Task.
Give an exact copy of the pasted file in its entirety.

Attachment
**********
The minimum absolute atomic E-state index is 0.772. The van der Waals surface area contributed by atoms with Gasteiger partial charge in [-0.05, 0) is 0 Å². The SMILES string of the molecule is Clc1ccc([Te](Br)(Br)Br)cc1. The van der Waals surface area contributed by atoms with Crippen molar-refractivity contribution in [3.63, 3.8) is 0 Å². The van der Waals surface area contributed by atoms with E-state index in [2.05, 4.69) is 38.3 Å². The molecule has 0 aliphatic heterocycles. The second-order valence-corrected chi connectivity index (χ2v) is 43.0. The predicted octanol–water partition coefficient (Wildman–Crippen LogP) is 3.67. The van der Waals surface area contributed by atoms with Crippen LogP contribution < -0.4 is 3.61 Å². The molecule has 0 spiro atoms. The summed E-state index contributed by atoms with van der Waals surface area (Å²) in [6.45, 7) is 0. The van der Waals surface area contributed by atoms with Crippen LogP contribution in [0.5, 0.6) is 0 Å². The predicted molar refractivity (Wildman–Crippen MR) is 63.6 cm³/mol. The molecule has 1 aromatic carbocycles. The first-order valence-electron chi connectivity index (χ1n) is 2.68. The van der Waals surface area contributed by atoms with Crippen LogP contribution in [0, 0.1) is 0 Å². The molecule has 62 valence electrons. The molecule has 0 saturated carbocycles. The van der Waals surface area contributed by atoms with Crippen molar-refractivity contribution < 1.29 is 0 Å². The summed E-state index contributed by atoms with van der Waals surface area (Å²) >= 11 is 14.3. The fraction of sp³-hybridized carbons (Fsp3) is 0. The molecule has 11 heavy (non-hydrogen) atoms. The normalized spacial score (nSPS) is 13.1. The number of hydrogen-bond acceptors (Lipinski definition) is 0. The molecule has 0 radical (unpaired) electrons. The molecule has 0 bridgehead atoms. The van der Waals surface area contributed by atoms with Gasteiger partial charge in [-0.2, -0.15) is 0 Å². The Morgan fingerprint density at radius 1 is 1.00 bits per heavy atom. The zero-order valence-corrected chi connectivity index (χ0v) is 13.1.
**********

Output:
The minimum absolute atomic E-state index is 0.772. The van der Waals surface area contributed by atoms with Gasteiger partial charge in [-0.05, 0) is 0 Å². The SMILES string of the molecule is Clc1ccc([Te](Br)(Br)Br)cc1. The van der Waals surface area contributed by atoms with Crippen molar-refractivity contribution in [3.63, 3.8) is 0 Å². The van der Waals surface area contributed by atoms with E-state index in [2.05, 4.69) is 38.3 Å². The molecule has 0 aliphatic heterocycles. The second-order valence-corrected chi connectivity index (χ2v) is 43.0. The predicted octanol–water partition coefficient (Wildman–Crippen LogP) is 3.67. The van der Waals surface area contributed by atoms with Crippen LogP contribution < -0.4 is 3.61 Å². The molecule has 0 spiro atoms. The summed E-state index contributed by atoms with van der Waals surface area (Å²) in [6.45, 7) is 0. The van der Waals surface area contributed by atoms with Crippen LogP contribution in [0.5, 0.6) is 0 Å². The predicted molar refractivity (Wildman–Crippen MR) is 63.6 cm³/mol. The molecule has 1 aromatic carbocycles. The first-order valence-electron chi connectivity index (χ1n) is 2.68. The van der Waals surface area contributed by atoms with Crippen LogP contribution in [0, 0.1) is 0 Å². The molecule has 62 valence electrons. The molecule has 0 saturated carbocycles. The van der Waals surface area contributed by atoms with Crippen molar-refractivity contribution < 1.29 is 0 Å². The summed E-state index contributed by atoms with van der Waals surface area (Å²) >= 11 is 14.3. The fraction of sp³-hybridized carbons (Fsp3) is 0. The molecule has 11 heavy (non-hydrogen) atoms. The normalized spacial score (nSPS) is 13.1. The number of hydrogen-bond acceptors (Lipinski definition) is 0. The molecule has 0 radical (unpaired) electrons. The molecule has 0 bridgehead atoms. The van der Waals surface area contributed by atoms with Gasteiger partial charge in [-0.2, -0.15) is 0 Å². The Morgan fingerprint density at radius 1 is 1.00 bits per heavy atom. The zero-order valence-corrected chi connectivity index (χ0v) is 13.1.